Lawsuits could ‘kill’ trail system: director

A local high-ranking snowmobiling official believes the future of the sport in the province is in doubt—not because of a lack of snow, but rather an overabundance of legal entanglements.
District 17 operations director Vic Alberts said a rash of lawsuits levelled at snowmobile associations across Ontario in recent years—by what he considers are careless drivers—could drive insurance premiums for snowmachine riders so high that it could prove fatal to the pastime.
“The biggest problem is people not being liable for their own stupidity,” said Alberts. “They sit in the bar half the afternoon, and then go out and smash up their snowmachines, and then turn around and sue the [local snowmobile] club . . . and the courts seem to be going along with it.
“If it keeps going the way it is, the whole trail system in Ontario will be shut down in two to three years,” warned Alberts. “They’re going to kill it.
“It’s time people take responsibility for what they are doing,” he stressed.
Alberts said the total amount of liability insurance premiums for snowmobile associations across Ontario has skyrocketed from $300,000 seven years ago to its present total of roughly $3 million—a jump of 18 percent over last year alone.
“Most insurance companies won’t even come near us,” said Alberts. “And if the one company we’re with now doesn’t choose to insure us next year, we’re done.
“There are five paid people in the whole OFSC [Ontario Federation of Snowmobile Clubs],” he added. “The rest are volunteers. [The lawsuits] are why we can’t get volunteers.
“Who wants to go out and spend their own time working on these trails, only to turn around and get sued?” he asked. “All it is is lawyers getting rich.”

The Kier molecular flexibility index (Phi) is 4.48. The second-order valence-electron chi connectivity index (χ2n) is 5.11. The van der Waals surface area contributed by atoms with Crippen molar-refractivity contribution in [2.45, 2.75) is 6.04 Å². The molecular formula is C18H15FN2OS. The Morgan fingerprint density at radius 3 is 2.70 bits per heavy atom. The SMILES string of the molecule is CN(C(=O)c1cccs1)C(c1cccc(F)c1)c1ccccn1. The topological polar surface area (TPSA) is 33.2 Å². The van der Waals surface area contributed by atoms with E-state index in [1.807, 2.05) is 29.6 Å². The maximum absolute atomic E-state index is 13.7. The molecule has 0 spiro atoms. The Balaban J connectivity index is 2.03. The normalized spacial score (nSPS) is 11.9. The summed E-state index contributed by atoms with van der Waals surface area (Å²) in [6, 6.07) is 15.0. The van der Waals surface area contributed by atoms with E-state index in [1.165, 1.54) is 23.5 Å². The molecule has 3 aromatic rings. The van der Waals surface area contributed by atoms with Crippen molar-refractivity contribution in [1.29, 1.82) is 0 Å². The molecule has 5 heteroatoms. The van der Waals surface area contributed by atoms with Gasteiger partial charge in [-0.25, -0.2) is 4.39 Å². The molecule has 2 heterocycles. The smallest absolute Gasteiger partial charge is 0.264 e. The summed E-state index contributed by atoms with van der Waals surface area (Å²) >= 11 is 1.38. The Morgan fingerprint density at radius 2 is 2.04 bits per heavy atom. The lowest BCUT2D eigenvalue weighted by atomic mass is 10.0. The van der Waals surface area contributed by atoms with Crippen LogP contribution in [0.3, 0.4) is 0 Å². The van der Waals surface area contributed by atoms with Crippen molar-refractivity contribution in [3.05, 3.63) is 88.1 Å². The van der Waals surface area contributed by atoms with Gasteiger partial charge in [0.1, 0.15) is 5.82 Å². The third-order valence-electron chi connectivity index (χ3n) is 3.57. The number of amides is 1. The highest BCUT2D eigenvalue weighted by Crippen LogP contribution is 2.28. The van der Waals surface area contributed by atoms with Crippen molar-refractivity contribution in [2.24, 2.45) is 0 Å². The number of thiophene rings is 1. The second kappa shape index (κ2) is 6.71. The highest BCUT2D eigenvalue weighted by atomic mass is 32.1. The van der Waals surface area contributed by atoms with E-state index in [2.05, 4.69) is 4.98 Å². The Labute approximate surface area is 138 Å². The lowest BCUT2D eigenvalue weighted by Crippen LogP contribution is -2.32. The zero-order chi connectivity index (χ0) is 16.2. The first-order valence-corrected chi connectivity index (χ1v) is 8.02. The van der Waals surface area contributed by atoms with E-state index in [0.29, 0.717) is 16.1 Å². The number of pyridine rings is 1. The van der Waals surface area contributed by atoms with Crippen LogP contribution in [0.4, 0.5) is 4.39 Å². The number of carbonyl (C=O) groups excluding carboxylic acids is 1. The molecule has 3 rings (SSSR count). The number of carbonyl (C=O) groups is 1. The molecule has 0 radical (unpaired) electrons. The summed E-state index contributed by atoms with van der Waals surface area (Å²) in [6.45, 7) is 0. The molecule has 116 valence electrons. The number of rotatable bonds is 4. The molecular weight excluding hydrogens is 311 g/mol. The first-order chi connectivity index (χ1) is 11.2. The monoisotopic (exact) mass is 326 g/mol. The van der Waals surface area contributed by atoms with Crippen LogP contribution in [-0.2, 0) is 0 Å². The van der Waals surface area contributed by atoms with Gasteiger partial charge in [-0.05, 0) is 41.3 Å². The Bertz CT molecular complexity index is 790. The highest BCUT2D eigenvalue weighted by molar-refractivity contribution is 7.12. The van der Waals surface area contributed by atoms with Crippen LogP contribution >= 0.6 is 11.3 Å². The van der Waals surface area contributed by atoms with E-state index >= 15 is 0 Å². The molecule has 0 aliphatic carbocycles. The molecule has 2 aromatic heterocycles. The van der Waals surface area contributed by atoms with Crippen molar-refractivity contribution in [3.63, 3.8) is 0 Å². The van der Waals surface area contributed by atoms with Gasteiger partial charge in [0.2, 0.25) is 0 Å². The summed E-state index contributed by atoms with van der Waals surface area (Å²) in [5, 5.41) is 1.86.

Alberts also noted the increase has led to snowmobile clubs having to hike their annual permit fees so much that it’s turning people away from the sport.
“Where else are we going to get the money [to maintain the trails]?” wondered Alberts. “But people are not going to buy permits [at that rate], especially if there’s no snow.
“For us to use a trail groomer costs between $45 and $50 per hour,” he noted. “After the insurance is paid out of each permit fee, we’re lucky to get an hour-and-a-half of use out of the groomer.
“There’s no money to spare.”
The local permit rate has been set at $160, up $10 from last year.
Alberts stressed not only snowmobilers will lose out if the trail system disappears. So will local businesses and, by extension, the provincial government.
“When the snowmachine season is going full steam, you’ll see 35-40 machines in front of places like the Emo Inn or La Place Rendez-Vous,” said Alberts. “They’re all inside, eating a meal and helping the business, and that’s seven days a week.
“Tourism Ontario is putting millions into getting uniform signs posted on trails throughout the province, which helps,” he added. “They do not want to see the trail system go down.”
On the bright side, an early snowfall has Alberts hopeful that Mother Nature will deal snowmobile riders a more favourable hand this winter.
“This snowfall was way earlier than when we got it last year, which wasn’t until about the end of November,” he recalled. “And last year after the first big snowfall, I went and packed the Emo trails and two days later, it all melted.”
But unlike the trail system around Kenora, which was closed all of last winter and may suffer the same fate again this year, Alberts said it will be a matter of playing things by ear in this neck of the woods.
“If we get snow only by January, then we’ll open things up then. There’s no drop dead date here,” he remarked.